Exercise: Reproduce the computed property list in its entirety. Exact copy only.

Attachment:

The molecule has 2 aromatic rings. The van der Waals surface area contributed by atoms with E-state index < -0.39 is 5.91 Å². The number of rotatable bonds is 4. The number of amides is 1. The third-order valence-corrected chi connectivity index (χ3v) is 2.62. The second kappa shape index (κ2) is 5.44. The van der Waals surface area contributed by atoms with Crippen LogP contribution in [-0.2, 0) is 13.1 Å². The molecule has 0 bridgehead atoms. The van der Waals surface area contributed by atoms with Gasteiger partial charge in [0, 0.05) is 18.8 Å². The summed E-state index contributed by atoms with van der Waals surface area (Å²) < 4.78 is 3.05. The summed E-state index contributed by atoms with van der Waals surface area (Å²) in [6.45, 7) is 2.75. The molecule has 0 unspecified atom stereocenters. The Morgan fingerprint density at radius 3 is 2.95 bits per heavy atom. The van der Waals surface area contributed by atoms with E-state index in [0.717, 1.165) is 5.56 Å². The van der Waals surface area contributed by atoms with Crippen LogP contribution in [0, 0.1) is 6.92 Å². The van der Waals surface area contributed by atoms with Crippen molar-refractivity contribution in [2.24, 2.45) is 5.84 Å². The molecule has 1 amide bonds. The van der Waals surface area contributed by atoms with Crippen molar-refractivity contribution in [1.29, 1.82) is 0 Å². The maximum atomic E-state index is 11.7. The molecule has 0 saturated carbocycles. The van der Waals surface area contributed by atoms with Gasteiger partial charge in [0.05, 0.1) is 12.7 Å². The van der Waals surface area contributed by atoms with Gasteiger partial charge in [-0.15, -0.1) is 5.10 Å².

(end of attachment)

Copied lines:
The molecule has 2 aromatic rings. The van der Waals surface area contributed by atoms with E-state index < -0.39 is 5.91 Å². The number of rotatable bonds is 4. The number of amides is 1. The third-order valence-corrected chi connectivity index (χ3v) is 2.62. The second kappa shape index (κ2) is 5.44. The van der Waals surface area contributed by atoms with Crippen LogP contribution in [-0.2, 0) is 13.1 Å². The molecule has 0 bridgehead atoms. The van der Waals surface area contributed by atoms with Gasteiger partial charge in [0, 0.05) is 18.8 Å². The summed E-state index contributed by atoms with van der Waals surface area (Å²) < 4.78 is 3.05. The summed E-state index contributed by atoms with van der Waals surface area (Å²) in [6.45, 7) is 2.75. The molecule has 0 unspecified atom stereocenters. The Morgan fingerprint density at radius 3 is 2.95 bits per heavy atom. The van der Waals surface area contributed by atoms with E-state index in [0.717, 1.165) is 5.56 Å². The van der Waals surface area contributed by atoms with Crippen LogP contribution in [0, 0.1) is 6.92 Å². The van der Waals surface area contributed by atoms with Crippen molar-refractivity contribution in [2.24, 2.45) is 5.84 Å². The molecule has 1 amide bonds. The van der Waals surface area contributed by atoms with Crippen molar-refractivity contribution in [1.29, 1.82) is 0 Å². The maximum atomic E-state index is 11.7. The molecule has 0 saturated carbocycles. The van der Waals surface area contributed by atoms with Gasteiger partial charge in [0.05, 0.1) is 12.7 Å². The van der Waals surface area contributed by atoms with Gasteiger partial charge in [-0.15, -0.1) is 5.10 Å².